Market Corrections Are More Common Than You Think

February 22, 2022
Taking a moment to review your risk profile can help prepare you for when the next "market correction" arrives.

Financial markets kicked off 2022 with renewed volatility amid persistent inflation concerns, expectations for Fed rate hikes and escalating geopolitical tensions over Russia and Ukraine. For more insight into how geopolitical risk can affect markets, see this market commentary update. In late February, the S&P 500® Index closed in "correction" territory, defined as a more than 10% pullback from its last all-time high. The recent turbulence was the most severe since the 34% decline that occurred in Q1 2020.

Market corrections can cause a lot of anxiety. However, keep in mind that the S&P 500 only measures one asset class, U.S. large company stocks. Schwab Intelligent Portfolios® diversifies across stocks, bonds, commodities and cash to help moderate overall portfolio volatility and drawdowns when the equity markets become turbulent.

Additionally, financial markets have historically seen a significant pullback at some point during most years while still delivering positive returns over the full year. For example, in 2018, the S&P 500 saw a market correction of more than 10% in the first quarter of the year and again in the fourth quarter, followed by a rebound of more than 13% in the first quarter of 2019. And the tumble in Q1 2020 was followed by a positive return of 18% for the full year and a gain of more than 100% in less than two years.

These market corrections are more common than you might think. Over the seven years since Schwab Intelligent Portfolios was launched in March 2015, there have been five corrections and one bear market. A bear market is a pullback of at least a 20% decline from a recent high.

These occasional pullbacks have historically been followed by rebounds, according to the Schwab Center for Financial Research. Since 1974, the S&P 500 has risen an average of more than 8% one month after a market correction bottom and more than 24% one year later. Investing in a diversified portfolio and maintaining the discipline to stick with your longer-term plan through these periods of volatility are among the keys to long-term investment success.

Stock market corrections are not uncommon

To illustrate the volatile nature of financial markets, we took a look at intra-year stock market declines over the 20-year period from 2002–2021. As you can see in the chart below, a decline of at least 10% occurred in 10 out of 20 years, or 50% of the time, with an average pullback of 15%. And in two additional years, the decline was just short of 10%. Despite these pullbacks, however, stocks rose in most years, with positive returns in all but 3 years and an average gain of approximately 7%.

Figure 1: Stock market corrections are fairly common. Pullbacks of 10% or more occurred in 10 of the past 20 years

Index annualized total return (2002-2021), which shows that missing just the top 10 days in the market over the past 20 years would have cut annualized returns by nearly half.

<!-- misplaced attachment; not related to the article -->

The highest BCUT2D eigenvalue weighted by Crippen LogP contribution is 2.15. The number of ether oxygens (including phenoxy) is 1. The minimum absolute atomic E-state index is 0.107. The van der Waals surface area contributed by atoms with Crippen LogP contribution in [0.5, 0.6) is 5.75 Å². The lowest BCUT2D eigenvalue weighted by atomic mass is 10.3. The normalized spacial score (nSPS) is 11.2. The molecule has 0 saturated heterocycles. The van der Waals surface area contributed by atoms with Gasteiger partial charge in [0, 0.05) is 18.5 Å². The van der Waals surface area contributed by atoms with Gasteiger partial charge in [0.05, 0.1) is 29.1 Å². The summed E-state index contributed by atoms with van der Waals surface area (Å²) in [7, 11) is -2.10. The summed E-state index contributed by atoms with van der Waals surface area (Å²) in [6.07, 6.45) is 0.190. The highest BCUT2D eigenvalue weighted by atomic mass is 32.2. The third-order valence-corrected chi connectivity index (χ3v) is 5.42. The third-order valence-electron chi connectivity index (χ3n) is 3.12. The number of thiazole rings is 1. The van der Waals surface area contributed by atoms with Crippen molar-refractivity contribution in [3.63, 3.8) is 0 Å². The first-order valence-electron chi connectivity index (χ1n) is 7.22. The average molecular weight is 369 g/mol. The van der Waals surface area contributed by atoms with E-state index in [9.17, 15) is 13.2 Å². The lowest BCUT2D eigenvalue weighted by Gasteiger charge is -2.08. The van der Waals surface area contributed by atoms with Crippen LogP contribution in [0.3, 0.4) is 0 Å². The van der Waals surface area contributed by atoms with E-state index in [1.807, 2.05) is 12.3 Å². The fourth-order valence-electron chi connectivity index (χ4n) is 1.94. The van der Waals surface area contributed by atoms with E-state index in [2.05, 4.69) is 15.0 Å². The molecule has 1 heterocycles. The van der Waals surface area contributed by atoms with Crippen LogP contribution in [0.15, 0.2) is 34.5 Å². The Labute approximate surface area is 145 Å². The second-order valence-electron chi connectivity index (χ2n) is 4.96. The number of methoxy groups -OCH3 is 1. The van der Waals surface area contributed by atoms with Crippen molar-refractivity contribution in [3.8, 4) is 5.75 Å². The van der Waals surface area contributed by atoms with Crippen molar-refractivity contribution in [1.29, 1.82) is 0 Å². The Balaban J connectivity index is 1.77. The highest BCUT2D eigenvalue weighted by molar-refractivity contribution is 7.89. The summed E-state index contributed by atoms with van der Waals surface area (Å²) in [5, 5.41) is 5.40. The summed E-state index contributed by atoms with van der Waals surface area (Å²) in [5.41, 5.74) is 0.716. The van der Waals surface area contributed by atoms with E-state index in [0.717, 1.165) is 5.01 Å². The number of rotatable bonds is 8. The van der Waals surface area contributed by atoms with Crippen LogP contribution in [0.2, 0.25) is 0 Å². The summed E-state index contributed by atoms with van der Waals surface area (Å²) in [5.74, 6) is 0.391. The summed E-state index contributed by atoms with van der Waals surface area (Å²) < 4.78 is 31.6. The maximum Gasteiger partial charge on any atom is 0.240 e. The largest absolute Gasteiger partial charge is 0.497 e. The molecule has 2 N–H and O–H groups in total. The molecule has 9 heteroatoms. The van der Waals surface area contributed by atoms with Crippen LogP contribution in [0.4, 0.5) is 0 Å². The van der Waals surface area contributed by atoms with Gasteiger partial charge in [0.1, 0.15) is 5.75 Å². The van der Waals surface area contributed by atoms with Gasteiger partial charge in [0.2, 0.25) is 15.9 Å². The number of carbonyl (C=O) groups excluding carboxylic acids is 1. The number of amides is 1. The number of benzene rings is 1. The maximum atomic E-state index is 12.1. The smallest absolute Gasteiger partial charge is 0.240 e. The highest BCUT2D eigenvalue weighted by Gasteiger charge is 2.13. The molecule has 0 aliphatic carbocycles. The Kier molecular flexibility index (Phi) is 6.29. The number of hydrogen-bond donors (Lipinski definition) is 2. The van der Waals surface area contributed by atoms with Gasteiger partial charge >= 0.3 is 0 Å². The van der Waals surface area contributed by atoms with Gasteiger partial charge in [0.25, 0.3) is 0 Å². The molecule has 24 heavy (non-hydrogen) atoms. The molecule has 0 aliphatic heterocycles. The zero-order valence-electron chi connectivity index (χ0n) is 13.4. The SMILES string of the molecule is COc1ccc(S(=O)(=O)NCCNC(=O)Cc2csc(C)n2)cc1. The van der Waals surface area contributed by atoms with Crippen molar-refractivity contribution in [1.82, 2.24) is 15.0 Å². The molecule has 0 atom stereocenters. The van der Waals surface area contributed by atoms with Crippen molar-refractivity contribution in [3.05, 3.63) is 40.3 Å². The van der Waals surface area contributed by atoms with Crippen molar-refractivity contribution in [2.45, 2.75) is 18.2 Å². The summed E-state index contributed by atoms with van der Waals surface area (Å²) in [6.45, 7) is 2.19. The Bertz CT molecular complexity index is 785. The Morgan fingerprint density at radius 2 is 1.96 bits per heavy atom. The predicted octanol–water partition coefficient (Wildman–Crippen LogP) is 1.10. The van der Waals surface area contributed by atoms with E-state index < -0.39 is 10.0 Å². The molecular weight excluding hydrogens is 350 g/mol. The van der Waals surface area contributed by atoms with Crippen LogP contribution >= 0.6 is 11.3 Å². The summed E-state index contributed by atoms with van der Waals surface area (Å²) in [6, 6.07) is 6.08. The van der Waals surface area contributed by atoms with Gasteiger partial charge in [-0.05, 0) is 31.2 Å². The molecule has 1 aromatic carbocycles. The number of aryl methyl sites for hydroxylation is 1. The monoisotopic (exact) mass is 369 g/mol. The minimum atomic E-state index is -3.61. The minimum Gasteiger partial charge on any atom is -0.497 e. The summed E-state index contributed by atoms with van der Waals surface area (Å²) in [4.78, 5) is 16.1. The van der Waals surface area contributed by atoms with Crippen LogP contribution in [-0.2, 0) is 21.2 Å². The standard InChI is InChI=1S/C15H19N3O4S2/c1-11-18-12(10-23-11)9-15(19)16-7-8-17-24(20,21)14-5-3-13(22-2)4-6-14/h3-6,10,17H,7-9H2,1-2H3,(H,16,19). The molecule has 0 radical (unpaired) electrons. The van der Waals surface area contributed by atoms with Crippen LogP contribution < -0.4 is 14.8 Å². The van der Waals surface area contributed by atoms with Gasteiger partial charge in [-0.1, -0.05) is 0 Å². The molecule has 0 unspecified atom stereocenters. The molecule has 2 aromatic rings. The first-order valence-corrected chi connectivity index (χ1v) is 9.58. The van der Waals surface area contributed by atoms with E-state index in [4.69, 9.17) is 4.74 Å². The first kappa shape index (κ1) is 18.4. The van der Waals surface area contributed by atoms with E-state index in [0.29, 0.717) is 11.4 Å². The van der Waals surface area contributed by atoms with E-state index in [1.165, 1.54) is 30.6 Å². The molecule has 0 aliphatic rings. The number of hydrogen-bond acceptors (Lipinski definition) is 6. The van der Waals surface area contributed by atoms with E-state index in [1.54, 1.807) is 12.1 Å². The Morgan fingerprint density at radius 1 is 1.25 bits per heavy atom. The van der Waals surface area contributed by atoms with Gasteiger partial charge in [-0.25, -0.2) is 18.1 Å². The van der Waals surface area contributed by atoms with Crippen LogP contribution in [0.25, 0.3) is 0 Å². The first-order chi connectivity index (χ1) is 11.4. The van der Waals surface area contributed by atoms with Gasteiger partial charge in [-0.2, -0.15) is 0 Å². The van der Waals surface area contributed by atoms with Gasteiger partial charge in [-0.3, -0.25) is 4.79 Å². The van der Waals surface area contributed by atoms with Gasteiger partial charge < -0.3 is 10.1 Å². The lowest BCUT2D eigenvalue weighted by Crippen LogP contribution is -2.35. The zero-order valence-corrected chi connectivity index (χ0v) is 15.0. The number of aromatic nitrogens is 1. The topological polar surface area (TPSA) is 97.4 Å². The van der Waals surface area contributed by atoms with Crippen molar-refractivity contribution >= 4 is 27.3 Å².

Source: Schwab Center for Financial Research with data provided by Standard & Poor's.

Return data is annualized based on an average of 252 trading days within a calendar year. The year begins on the first trading day in January and ends on the last trading day of December, and daily total returns were used. Returns assume reinvestment of dividends. When out of the market, cash is not invested. Market returns are represented by the S&P 500® Index. Top days are defined as the best-performing days of the S&P 500 during the 20-year period. Indexes are unmanaged, do not incur fees or expenses, and cannot be invested in directly. Past performance is no guarantee of future results.

Having a longer-term plan and sticking to it is key to investment success

The last bull market brought gains of more than 400% over 11 years. The current bull market has seen an advance of more than 100% in less than two years, following the shortest bear market (1 month) in recorded history. A bear market of at least a 20% decline will occur again at some point, but it's important to keep it in perspective. The average bear market has lasted only about 15 months, according to the Schwab Center for Financial Research, and 80% of corrections since 1974 have not led to a bear market.

It remains to be seen whether the recent market volatility has reached its crescendo or whether the turbulence might continue. Either way, it's important to remember that market pullbacks are not uncommon — and occur in most years. These market corrections can be healthy in resetting stock valuations and investor expectations within a longer-term market advance. We know that markets can be volatile in the short term. But we also understand that having a long-term strategic asset allocation plan and sticking to that plan through periods of market volatility can help keep you on the right track toward reaching your financial goals.

Schwab Intelligent Portfolios is designed to provide broad diversification across up to 20 asset classes in any portfolio, including defensive asset classes such as cash and gold that can help you withstand these inevitable periods of volatility. This broad diversification along with an automated rebalancing process can help provide the discipline to remain calm during periods of short-term volatility while staying focused on longer-term objectives.

David Koenig CFA®, FRM®, Vice President and Chief Investment Strategist for Schwab Intelligent Portfolios